At the Georgia International Conference on Information Literacy I had an opportunity to talk with several faculty members in writing and composition. Not surprisingly, many of these professionals have interests that align with those of librarians, not least in the area of information literacy. In fact, the Georgia conference regularly brings together educators from across the disciplinary spectrum who use this opportunity to develop shared understandings, to solidify common goals, and to listen and learn from each other.
I decided to explore the work going on at the intersection of writing studies and information literacy and I was not disappointed. So much impressive work is happening! Below are some key resources in this area.
Framework for Success in Postsecondary Writing
Developed by the Council of Writing Program Administrators, the National Council of Teachers of English, and the National Writing Project
Published in 2011 this Framework document caught my attention in part because of my familiarity with the ACRL Framework. Once I read the executive summary and full document, though, I got really excited. The focus on how teachers can foster certain habits of mind that the authors deem “essential for success in college writing” is an approach that resonates with librarians working to foster information literacy dispositions through training transfer.
Dominique Turnbow is Instructional Design Coordinator for the UC San Diego Library in La Jolla, California, USA. She joined the TATIL Advisory Board in 2014 and has been a key contributor to the development of the Threshold Achievement Test for Information Literacy (TATIL). In this interview she describes her work as an instructional designer, her focus on student learning, and the challenges of bringing Design Thinking to academic library instruction.
Q: Dominique, thank you for your time. Let's start with you telling us about your job.
Dominique: I am an Instructional Design Librarian at the University of California, San Diego. I work closely with our Instructional Technologies Librarian to design, develop, and deliver information literacy learning objects. My part in this process is largely focused working with faculty and liaison librarians to understand what they want students to learn. I use systematic processes grounded in instructional design theory and practice to translate historically in-person instruction to an online environment. I love being able to look at an instructional challenge from a 10,000 foot perspective and create big-picture solutions. The solution typically has a few components, including an online learning object. A big part of the work I do is to also create ways to evaluate the effectiveness of our work and assess student learning.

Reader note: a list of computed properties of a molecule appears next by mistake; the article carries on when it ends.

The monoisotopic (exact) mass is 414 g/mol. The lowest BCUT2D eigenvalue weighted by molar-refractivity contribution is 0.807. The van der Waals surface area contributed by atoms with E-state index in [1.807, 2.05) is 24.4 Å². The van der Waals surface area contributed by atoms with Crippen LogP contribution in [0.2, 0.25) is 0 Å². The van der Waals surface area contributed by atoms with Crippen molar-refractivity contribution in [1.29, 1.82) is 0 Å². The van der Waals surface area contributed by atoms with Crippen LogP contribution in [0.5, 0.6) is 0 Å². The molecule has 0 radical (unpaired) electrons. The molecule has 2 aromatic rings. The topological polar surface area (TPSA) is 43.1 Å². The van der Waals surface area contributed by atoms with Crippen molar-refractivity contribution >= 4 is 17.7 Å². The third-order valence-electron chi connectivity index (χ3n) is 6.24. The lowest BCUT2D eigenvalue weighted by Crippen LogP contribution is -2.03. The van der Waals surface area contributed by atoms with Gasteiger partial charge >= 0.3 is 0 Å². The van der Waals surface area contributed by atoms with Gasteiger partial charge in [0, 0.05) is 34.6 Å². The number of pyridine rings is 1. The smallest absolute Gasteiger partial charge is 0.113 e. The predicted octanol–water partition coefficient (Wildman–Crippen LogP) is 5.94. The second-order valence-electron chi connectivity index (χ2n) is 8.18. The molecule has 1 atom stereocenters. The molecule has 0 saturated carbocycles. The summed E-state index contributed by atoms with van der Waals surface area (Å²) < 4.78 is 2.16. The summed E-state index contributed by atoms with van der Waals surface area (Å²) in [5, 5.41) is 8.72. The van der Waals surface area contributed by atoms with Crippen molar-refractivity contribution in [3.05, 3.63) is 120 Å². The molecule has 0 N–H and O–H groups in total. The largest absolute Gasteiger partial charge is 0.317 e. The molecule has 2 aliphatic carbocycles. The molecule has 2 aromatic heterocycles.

At the Library Assessment Conference in Houston Texas earlier this month, Kathy Clarke and I had an opportunity to talk with attendees about the use of information literacy tests. We focused on comparing locally-created tests and commercially-developed tests. Here’s a recap of our 13-minute presentation.
Information literacy tests are one viable option for measuring information literacy. Testing offers specific strengths, including familiarity to students, ease of administration, and efficiency for large-scale assessment. Tests can simplify comparing groups or conducting longitudinal studies and they can suggest improvements to instruction programs. Tests can also offer interpretation of quantitative data for students as individuals and in groups.
Meet Lyda McCartin, a member of the Advisory Board for the Threshold Achievement Test for Information Literacy in 2017. Here she shares her thoughts about teaching, assessment, and mentorship.
Q: Please tell us about your job. What do you find most satisfying?
Lyda: As Head of Information Literacy & Undergraduate Support (ILUS) at University of Northern Colorado, I lead a department of three full-time faculty, one 9-month lecturer, and one full-time administrative staff person. Two of ILUS’ strategic initiatives focus on information literacy - The Core Library Instruction Program (CLIP) and the Credit Course Program. The CLIP integrates information literacy into large-scale undergraduate programs including Composition and First Year Experience. The Credit Course Program includes seven courses plus internships and directed study. All courses are embedded into a degree-granting program or are required for an academic program. For example, LIB 160 is required for Criminal Justice majors while LIB 151 is required for students in the honor’s program. We’ve also developed online information literacy modules that faculty can use to embed information literacy into their courses; this is a new initiative that we are just now getting off the ground. ...continue reading "Meet the TATIL Advisory Board: Lyda McCartin"
In this post I will describe each module with an emphasis on dispositions because they are less familiar to most instructors. At the end of the post is a chart showing how much time students need to complete each module.
Module 1: Evaluating Process & Authority
This module combines concepts from two of the ACRL information literacy frames, Authority is Constructed and Contextual and Information Creation as a Process. It focuses on the process of information creation and the constructed and contextual nature of source authority. It tests students' ability to recall and apply their knowledge of evaluating sources and it tests their metacognition about core information literacy dispositions that underlie their behaviors.
Knowledge Outcome: Apply knowledge of source creation processes and context to evaluate the authority of a source.
Knowledge Outcome: Apply knowledge of authority to analyze others' claims and to support one's own claims.
See the performance indicators for each outcome.